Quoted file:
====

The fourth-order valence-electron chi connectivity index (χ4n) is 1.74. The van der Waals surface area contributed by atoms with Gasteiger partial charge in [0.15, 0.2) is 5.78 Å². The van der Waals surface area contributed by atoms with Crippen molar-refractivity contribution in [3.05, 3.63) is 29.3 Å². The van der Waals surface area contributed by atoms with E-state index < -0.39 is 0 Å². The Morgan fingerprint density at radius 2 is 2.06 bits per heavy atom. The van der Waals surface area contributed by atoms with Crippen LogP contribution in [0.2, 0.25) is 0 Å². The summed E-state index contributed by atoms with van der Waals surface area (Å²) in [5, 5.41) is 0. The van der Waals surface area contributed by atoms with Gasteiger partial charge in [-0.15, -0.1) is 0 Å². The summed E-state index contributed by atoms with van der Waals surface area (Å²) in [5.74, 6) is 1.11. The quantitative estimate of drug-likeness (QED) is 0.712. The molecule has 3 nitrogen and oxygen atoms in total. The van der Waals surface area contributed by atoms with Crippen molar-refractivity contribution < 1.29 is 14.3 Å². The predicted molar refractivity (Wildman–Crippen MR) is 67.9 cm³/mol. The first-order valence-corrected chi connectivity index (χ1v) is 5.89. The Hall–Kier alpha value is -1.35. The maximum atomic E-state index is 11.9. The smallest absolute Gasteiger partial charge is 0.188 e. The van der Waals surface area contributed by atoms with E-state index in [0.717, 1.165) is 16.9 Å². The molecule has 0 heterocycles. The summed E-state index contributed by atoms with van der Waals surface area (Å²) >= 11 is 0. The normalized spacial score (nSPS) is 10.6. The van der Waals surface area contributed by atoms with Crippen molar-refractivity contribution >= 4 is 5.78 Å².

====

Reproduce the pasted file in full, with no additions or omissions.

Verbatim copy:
The fourth-order valence-electron chi connectivity index (χ4n) is 1.74. The van der Waals surface area contributed by atoms with Gasteiger partial charge in [0.15, 0.2) is 5.78 Å². The van der Waals surface area contributed by atoms with Crippen molar-refractivity contribution in [3.05, 3.63) is 29.3 Å². The van der Waals surface area contributed by atoms with E-state index < -0.39 is 0 Å². The Morgan fingerprint density at radius 2 is 2.06 bits per heavy atom. The van der Waals surface area contributed by atoms with Crippen LogP contribution in [0.2, 0.25) is 0 Å². The summed E-state index contributed by atoms with van der Waals surface area (Å²) in [5, 5.41) is 0. The van der Waals surface area contributed by atoms with Gasteiger partial charge in [-0.15, -0.1) is 0 Å². The summed E-state index contributed by atoms with van der Waals surface area (Å²) in [5.74, 6) is 1.11. The quantitative estimate of drug-likeness (QED) is 0.712. The molecule has 3 nitrogen and oxygen atoms in total. The van der Waals surface area contributed by atoms with Crippen molar-refractivity contribution < 1.29 is 14.3 Å². The predicted molar refractivity (Wildman–Crippen MR) is 67.9 cm³/mol. The first-order valence-corrected chi connectivity index (χ1v) is 5.89. The Hall–Kier alpha value is -1.35. The maximum atomic E-state index is 11.9. The smallest absolute Gasteiger partial charge is 0.188 e. The van der Waals surface area contributed by atoms with E-state index in [0.717, 1.165) is 16.9 Å². The molecule has 0 heterocycles. The summed E-state index contributed by atoms with van der Waals surface area (Å²) >= 11 is 0. The normalized spacial score (nSPS) is 10.6. The van der Waals surface area contributed by atoms with Crippen molar-refractivity contribution >= 4 is 5.78 Å².